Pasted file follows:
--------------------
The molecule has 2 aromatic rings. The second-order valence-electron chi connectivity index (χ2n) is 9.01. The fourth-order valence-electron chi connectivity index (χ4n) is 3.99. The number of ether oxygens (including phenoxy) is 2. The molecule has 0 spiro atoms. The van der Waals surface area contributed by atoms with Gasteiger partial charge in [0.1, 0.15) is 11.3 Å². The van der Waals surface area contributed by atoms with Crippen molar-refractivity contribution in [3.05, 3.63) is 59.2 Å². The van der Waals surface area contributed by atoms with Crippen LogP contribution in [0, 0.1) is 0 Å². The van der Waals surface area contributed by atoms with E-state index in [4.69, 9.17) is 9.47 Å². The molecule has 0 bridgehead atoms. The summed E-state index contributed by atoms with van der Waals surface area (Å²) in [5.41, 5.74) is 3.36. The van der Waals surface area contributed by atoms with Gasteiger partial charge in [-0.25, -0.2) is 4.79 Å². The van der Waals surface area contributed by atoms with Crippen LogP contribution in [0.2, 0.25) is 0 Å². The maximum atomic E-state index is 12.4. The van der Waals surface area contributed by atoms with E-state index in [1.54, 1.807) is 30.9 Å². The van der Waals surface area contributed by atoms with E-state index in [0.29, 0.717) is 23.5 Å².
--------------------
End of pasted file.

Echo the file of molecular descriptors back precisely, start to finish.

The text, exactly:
The molecule has 2 aromatic rings. The second-order valence-electron chi connectivity index (χ2n) is 9.01. The fourth-order valence-electron chi connectivity index (χ4n) is 3.99. The number of ether oxygens (including phenoxy) is 2. The molecule has 0 spiro atoms. The van der Waals surface area contributed by atoms with Gasteiger partial charge in [0.1, 0.15) is 11.3 Å². The van der Waals surface area contributed by atoms with Crippen molar-refractivity contribution in [3.05, 3.63) is 59.2 Å². The van der Waals surface area contributed by atoms with Crippen LogP contribution in [0, 0.1) is 0 Å². The van der Waals surface area contributed by atoms with E-state index in [4.69, 9.17) is 9.47 Å². The molecule has 0 bridgehead atoms. The summed E-state index contributed by atoms with van der Waals surface area (Å²) in [5.41, 5.74) is 3.36. The van der Waals surface area contributed by atoms with Gasteiger partial charge in [-0.25, -0.2) is 4.79 Å². The van der Waals surface area contributed by atoms with Crippen LogP contribution in [0.2, 0.25) is 0 Å². The maximum atomic E-state index is 12.4. The van der Waals surface area contributed by atoms with E-state index in [1.54, 1.807) is 30.9 Å². The van der Waals surface area contributed by atoms with E-state index in [0.29, 0.717) is 23.5 Å².